It struck me today that the work I did at Cambridge with Emma Coonan to develop ANCIL (A New Curriculum for Information Literacy) is an example of an open educational resource. We have put the curriculum into LSE Research Online, the DSpace at Cambridge but it could be shared in the new database, LSE Learning Resources Online or perhaps we should deposited in Jorum?

Several people have asked about using ANCIL and it is licensed under Creative Commons, Attribution, ShareAlike licence, which means you are free to use it and adapt it provided you give credit to Emma and I and you share your work under a CC Licence. It occurs to me that it would be great to get people to upload their work to a information literacy OER collection, so someone searching for our work can find all the various adaptations that might develop. Otherwise how will we know what people are doing with our work? We need some sort of bibliometrics for measuring the re-use of teaching materials, similar to the citation analysis we have for research.
There also must be a better way to organise information literacy OERs to improve their findability, and it’s something I have been exploring with my DELILA project partner, Nancy Graham, but also something we have been talking to UNESCO about. As a start Nancy is going to update the list of OERs on the Information Literacy website, but if anyone has any bright ideas about how we could harvest resources from a variety of sources to build some sort of virtual collection, then do get in touch with me. Surely there must be lots of ideas from the library community about how we could organise these materials?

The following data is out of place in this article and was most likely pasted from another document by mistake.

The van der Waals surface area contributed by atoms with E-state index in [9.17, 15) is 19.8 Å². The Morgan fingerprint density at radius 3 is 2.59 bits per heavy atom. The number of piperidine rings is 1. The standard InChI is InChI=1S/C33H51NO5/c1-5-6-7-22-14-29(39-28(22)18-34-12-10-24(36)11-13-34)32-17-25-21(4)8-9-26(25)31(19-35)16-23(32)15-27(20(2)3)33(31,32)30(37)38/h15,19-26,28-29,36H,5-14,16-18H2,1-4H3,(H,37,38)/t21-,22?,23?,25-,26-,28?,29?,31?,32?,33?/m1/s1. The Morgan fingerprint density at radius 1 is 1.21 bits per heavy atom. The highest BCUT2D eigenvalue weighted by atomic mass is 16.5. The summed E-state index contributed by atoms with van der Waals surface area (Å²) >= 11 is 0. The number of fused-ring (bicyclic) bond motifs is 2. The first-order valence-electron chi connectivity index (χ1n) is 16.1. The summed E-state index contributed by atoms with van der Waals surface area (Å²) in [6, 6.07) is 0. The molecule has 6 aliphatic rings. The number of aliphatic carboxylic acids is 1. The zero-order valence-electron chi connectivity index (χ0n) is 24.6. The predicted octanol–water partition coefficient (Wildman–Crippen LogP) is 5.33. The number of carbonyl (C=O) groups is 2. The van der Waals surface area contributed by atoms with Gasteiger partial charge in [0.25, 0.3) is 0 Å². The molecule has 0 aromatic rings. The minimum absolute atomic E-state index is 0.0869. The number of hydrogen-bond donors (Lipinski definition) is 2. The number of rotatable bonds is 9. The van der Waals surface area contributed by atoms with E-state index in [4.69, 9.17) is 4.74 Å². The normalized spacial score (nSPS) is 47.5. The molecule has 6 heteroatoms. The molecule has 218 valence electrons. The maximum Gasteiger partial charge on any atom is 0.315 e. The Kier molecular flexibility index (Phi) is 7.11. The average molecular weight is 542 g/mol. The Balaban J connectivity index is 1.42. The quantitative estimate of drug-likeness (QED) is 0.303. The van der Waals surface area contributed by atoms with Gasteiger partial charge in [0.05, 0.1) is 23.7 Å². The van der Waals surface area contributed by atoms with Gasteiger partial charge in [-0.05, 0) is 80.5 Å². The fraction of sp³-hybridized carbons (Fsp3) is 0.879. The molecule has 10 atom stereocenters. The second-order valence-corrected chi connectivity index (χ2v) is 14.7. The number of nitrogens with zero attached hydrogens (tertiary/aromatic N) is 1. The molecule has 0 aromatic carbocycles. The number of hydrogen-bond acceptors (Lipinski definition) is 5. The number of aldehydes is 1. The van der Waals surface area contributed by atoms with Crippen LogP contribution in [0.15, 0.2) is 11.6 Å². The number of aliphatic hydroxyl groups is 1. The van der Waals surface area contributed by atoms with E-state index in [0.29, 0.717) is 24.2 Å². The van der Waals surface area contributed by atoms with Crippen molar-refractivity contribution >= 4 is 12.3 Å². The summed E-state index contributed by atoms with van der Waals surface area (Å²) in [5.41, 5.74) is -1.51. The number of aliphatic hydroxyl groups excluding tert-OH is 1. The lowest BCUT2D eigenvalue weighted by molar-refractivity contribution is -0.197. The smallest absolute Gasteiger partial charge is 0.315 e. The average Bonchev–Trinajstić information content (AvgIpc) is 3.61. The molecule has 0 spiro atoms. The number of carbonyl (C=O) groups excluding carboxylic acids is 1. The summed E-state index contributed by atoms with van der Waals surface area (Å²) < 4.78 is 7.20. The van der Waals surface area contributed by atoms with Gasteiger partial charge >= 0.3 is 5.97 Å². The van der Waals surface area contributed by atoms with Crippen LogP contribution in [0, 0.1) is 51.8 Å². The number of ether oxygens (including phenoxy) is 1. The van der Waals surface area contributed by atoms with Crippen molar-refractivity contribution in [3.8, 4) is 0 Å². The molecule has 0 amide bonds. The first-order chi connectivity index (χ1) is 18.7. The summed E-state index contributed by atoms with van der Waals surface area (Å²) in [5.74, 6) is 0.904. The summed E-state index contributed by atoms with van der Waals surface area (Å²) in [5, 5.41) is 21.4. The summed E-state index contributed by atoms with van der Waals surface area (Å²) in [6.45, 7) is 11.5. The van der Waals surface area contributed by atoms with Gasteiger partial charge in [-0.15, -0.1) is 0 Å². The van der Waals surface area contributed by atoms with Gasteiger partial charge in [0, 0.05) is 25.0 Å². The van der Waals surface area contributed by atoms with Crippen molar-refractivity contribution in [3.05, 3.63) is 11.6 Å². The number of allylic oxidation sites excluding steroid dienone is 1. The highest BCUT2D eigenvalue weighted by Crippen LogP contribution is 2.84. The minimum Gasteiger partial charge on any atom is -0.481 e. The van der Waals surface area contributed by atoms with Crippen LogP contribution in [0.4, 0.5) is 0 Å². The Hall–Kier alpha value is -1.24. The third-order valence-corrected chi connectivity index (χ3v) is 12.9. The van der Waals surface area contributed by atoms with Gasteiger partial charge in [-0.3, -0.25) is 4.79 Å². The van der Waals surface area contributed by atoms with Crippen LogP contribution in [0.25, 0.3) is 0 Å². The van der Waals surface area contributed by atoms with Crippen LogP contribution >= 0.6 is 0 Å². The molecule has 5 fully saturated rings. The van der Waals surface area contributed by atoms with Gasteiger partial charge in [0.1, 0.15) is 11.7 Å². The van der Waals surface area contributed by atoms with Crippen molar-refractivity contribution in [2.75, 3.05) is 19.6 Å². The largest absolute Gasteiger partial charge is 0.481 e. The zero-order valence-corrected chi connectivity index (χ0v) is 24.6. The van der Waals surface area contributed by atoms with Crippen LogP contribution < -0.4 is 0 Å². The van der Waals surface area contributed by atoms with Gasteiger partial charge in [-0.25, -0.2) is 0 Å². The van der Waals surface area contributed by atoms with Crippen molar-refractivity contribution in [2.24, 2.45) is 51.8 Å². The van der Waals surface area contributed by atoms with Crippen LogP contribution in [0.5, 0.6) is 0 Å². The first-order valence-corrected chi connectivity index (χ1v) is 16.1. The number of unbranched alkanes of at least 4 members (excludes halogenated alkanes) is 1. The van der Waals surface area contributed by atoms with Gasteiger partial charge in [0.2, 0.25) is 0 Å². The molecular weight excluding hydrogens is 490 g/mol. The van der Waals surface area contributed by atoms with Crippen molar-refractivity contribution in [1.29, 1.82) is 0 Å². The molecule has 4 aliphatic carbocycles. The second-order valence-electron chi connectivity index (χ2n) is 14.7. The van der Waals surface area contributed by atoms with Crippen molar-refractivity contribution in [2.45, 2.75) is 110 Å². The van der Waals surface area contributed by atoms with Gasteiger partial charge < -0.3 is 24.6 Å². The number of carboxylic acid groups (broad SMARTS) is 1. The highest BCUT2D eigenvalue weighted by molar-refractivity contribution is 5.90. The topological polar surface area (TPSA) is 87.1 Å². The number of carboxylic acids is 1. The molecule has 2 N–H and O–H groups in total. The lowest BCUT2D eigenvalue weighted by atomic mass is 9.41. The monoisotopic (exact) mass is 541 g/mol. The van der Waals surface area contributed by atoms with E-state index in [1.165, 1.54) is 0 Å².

Both these projects are occupying my mind at the moment, and so I have created two new web pages recently, one on the ANCIL audit at LSE and another on OERs. Any feedback or comments is very welcome!


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